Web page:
Transcribed by Pamela Wagler from: Biographical Review of Des Moines County, Iowa: Containing Biographical and Genealogical Sketches of Many of the Prominent Citizens of To-day and Also of the Past, Hobart Publishing Company, Chicago, 1905.


One of the representative farmers in Flint River township is Joseph Landwehr, who has resided there for the last twenty-five years. He was born in Brinkenfeld, Kris Haffort, Germany, May 16, 1845, and is a son of Fred and Rickie (Dickhaner) Landwehr. Entering the common schools of his native land he pursued his studies, and at the age of nine years came to America with his parents. They were thirteen weeks on the water coming in an old-time sailing vessel by way of New Orleans. They settled at once in Quincy, Ill., where later the parents both died. Mr. Landwehr learned the trade of a cigarmaker, but his health failing soon after, he was advised to go to farming. He came to Des Moines county in 1880, and has since been a resident of Flint River township. In December, 1890, he bought his present farm of a little over fifty-one acres in Section 2. As the years passed, modern improvements have been made upon it, and it is now a very valuable property. His fields are richly cultivated, and annually return to him golden harvests, and the neat and thrifty appearance indicates his careful supervision. He has never been active as a politician, and is independent in his political affiliations.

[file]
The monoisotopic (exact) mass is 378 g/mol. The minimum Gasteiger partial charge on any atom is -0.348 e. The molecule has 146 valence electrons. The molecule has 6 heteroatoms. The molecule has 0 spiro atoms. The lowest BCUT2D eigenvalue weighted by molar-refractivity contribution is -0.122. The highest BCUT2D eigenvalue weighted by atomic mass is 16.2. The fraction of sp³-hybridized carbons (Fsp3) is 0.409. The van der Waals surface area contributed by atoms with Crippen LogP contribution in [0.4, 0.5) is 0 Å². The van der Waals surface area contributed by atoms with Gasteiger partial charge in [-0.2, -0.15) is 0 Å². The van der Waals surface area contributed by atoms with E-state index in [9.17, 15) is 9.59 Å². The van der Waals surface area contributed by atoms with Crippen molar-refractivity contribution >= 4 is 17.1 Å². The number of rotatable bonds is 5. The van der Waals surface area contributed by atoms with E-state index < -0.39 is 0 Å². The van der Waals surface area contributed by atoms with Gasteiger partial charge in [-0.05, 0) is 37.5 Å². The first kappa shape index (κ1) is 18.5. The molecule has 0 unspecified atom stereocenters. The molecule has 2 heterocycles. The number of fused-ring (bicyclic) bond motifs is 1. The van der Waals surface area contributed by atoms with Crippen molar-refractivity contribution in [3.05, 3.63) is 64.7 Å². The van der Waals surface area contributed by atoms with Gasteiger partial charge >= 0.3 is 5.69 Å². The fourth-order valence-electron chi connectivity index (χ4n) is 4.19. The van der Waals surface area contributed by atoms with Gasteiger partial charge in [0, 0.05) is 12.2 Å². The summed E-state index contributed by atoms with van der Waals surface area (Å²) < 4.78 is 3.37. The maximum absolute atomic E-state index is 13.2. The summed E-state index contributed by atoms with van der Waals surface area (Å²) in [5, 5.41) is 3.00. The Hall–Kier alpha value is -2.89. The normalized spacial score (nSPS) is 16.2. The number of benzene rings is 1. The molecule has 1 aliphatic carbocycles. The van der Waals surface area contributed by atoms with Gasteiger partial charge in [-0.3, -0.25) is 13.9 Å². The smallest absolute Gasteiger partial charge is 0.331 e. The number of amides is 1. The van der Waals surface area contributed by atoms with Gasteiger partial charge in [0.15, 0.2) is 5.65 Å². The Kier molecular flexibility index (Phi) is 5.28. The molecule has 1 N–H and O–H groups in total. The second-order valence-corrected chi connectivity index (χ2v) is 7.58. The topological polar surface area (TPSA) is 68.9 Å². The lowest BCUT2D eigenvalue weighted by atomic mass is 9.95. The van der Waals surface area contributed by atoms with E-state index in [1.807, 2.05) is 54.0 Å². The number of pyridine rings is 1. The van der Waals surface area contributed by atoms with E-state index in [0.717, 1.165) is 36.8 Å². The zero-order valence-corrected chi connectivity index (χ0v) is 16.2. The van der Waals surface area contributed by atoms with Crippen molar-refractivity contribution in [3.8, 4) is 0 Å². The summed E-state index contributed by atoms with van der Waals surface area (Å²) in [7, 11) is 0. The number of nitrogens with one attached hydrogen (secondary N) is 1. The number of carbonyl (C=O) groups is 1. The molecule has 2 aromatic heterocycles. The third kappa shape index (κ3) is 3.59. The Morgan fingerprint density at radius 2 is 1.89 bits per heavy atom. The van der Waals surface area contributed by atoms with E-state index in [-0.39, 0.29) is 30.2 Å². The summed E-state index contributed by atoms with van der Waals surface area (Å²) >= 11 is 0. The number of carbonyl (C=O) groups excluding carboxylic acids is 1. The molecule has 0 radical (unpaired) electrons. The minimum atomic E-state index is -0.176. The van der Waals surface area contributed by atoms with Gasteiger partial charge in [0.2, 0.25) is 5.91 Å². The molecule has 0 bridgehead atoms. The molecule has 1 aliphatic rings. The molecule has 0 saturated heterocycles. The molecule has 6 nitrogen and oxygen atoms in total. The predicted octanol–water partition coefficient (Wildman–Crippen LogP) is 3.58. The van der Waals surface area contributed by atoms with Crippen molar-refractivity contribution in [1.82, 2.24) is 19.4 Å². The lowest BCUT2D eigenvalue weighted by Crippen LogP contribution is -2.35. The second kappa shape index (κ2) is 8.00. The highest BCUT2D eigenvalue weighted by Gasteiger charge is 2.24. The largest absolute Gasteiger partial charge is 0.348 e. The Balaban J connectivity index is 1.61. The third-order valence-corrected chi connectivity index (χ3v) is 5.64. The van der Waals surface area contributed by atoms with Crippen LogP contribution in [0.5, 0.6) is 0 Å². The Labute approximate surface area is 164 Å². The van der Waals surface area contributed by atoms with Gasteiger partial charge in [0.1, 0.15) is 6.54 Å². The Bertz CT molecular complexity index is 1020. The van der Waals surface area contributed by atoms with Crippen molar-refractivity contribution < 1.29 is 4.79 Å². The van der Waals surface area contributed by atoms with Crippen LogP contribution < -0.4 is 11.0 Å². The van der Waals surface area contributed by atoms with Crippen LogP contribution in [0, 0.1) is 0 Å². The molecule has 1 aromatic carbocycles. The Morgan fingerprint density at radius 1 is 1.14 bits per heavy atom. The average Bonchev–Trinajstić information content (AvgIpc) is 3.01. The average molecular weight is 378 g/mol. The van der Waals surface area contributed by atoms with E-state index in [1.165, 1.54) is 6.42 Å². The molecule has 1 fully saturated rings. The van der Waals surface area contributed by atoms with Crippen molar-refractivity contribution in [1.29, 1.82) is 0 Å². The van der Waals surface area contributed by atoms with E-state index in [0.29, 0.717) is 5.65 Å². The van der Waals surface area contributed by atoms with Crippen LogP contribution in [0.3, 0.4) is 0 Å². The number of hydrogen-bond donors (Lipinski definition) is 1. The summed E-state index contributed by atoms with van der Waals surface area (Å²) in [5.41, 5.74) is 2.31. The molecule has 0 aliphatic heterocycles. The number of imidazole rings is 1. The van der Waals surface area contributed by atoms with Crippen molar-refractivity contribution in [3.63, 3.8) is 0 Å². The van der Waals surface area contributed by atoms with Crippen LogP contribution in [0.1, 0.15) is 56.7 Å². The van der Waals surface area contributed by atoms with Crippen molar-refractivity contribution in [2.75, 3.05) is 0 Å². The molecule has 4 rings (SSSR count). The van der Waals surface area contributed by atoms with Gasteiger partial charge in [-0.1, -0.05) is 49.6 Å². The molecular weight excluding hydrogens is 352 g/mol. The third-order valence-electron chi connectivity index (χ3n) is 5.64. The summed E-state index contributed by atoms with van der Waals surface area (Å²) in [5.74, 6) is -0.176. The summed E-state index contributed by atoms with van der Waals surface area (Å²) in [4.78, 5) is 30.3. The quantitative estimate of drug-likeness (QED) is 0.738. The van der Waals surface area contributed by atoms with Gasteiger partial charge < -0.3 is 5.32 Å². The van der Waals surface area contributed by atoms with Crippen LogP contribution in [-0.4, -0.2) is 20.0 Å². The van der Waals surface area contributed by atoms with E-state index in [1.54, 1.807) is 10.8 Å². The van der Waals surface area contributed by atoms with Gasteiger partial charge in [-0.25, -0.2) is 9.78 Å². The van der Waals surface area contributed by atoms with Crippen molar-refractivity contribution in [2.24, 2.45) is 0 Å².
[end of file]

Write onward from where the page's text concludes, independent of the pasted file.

Aug. 25, 1868, Mr. Landwehr was married to Miss Anna Frederica Bringer, daughter of Fred William and Anna (Bochstat) Bringer, whose birth occurred in Springa, Germany, May 14, 1849, and came to America when but five years old with her parents, who settled in Quincy, Ill. Mr. Bringer has passed away, while Mrs. Bringer is living at the advanced age of seventy-eight years.

Eight children have blessed the home of Mr. and Mrs. Landwehr: Fred; Anna, who married Charles Haar; Bertha, the wife of Port Kirby; John; Herman; Edward; Emma, died in 1878, aged two years; Lydia, born in 1888, died in 1894. The worth of our subject as a man and citizen, are widely acknowledged, and he belongs to that class known as self-made men, because they have triumphed over obstacles, and depending upon their own resources have worked their way upward to prosperity.

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